Syndrome at the doorstep

JWT’s advertisement was a symptom of a larger organisational and regulatory failure

Written by Charulataravikumar | Published: April 1, 2013 10:20 pm

JWT’s advertisement was a symptom of a larger organisational and regulatory failure

The Failure to Orchestrate and Regulate Direction,or the FORD syndrome,strikes many an organisation. JWT’s recent fall from grace is the direct result of such a failure. For the uninitiated,JWT,in its mad rush to win awards,created a poster campaign for automaker Ford with controversial caricatures of the former Italian Prime Minister Silvio Berlusconi flashing a victory sign,with three obscenely clad women gagged and bound in the boot of his car,and a second with Paris Hilton riding a car with the look-alikes of the Kardashian sisters similarly tied and gagged. The headline,“Leave your worries behind with Figo’s extra large boot”,left no room for doubt. Now,what do you hold them responsible for? Contempt of women? Contempt of global leaders? Contempt of the internal leadership and team? Or all of these at a time when India is grappling with sensitive issues on these fronts?

JWT’s attempt to save face and form was expected to see fall guys and fixes. But the failure of the entire system within the organisation is a bigger problem,and one that cannot be attributed merely to the JWT India leadership. The JWT global centre directly responsible for the governance of its India operations is also to blame. The system seems to have failed to imbibe in its people the idea that the organisation is larger than the individuals at the top and that there are set directions and principles that each employee must follow without exception. The FORD syndrome strikes in some circumstances and good leadership must monitor and ensure self-regulation from time to time to prevent the syndrome from becoming a chronic ailment.

One,create a manual of policies. Every employee must know and commit that they operate within these. No place should be allowed to run as an individual’s fiefdom. It must be guided by the organisation’s enduring philosophy,which goes beyond the leaders,who come and go.

Two,set up a committee that evaluates any digression from these policies. Depending on the seriousness of the issue,the committee must be represented by some who are not directly responsible and beyond the leadership of the unit that has faulted.

Three,an internal audit of critical process adherence must be carried out in all units to ensure that organisation rules are not flouted at any level. Agency ratings must take this into consideration too.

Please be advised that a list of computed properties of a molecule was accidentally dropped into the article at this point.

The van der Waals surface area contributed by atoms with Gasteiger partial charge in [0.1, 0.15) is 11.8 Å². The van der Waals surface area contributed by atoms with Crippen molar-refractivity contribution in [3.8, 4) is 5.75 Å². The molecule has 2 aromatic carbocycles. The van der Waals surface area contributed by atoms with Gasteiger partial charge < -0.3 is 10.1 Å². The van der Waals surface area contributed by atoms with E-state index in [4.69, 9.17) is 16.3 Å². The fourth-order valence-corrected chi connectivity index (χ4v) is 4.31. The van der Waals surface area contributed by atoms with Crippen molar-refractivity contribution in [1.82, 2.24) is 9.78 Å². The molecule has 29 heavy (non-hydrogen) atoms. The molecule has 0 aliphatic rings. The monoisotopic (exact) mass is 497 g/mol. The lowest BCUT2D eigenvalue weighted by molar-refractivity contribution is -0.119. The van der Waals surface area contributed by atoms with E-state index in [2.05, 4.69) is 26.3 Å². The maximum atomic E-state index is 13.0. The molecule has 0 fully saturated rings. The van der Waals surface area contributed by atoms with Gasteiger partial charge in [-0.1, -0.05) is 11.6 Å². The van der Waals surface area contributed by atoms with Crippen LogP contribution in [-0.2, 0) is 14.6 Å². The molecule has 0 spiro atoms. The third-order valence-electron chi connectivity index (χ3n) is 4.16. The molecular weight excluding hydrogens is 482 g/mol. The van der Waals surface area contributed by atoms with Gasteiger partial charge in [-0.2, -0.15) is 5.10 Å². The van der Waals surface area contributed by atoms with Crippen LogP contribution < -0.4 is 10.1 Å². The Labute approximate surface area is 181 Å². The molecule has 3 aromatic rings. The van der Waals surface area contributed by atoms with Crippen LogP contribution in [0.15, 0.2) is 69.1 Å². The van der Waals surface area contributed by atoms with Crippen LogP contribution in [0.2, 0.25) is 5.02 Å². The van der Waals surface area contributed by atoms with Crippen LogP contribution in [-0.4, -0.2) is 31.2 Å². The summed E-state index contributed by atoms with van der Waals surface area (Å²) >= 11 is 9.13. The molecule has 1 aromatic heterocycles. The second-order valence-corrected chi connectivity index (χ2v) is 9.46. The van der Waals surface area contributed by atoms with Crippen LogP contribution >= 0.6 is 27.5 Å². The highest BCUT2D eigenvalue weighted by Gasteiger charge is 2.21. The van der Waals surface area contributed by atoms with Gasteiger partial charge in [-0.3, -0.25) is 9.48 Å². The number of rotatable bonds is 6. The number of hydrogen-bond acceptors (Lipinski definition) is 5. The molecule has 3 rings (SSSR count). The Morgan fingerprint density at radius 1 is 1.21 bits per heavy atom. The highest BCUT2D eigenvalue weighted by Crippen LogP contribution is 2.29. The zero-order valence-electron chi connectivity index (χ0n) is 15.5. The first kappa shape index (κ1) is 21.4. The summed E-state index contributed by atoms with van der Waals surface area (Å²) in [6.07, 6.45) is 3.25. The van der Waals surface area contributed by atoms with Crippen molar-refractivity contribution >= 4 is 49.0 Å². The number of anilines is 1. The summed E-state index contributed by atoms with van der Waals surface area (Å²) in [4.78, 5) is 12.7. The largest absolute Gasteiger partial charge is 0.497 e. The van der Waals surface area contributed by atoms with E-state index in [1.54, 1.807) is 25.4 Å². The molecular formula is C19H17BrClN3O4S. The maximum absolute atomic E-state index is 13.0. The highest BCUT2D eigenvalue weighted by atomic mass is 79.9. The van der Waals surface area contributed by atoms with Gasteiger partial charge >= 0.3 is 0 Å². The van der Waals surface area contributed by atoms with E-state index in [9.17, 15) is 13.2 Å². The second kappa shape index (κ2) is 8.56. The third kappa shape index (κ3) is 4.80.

Four,every organisation must consciously develop the next level of leadership,not as lip service but with the short-term objective of holding the reins,should the need occur,and create a planned infusion of new leadership over a period of time. A leader who feels threatened by this is only breeding workers who will remain distanced from responsibility and suffer the fate of fall guys and,in the larger context,jeopardise the organisation itself.

Five,it is time advertising awards created a category for unreleased creatives that allow for free creative expression,but of course within the guidelines of approval. Advertising can be frustrating for young minds who come into the industry thinking it’s a palette for their creative juices but find themselves battling restrictive briefs and business pressures.

Six,agencies must have regular workshops to explain to all employees the regulatory code of communication and the voluntary code of communication. The industry body must also develop an overall voluntary code of communication that all member agencies must commit to follow.

Finally,companies must remember that there is a new phenomenon called social media that they are perhaps not watching,but it is always watching them.

Even with all this in place,there is no immunity. The FORD syndrome might evolve and strike in an unexpected manner. The leadership has to be prepared and respond in a manner that addresses the problem and does not let it escalate,while retaining credibility and clients. Because trust,once lost,is difficult to win back,whether it is a client’s or the team’s. And what holds this trust is not so much the incidents that occur but how the leadership responds to it. For now,the answer seems to lie elsewhere and the responsibility,nowhere.

The writer,a former senior executive at JWT India,is CEO,Product of the Year India

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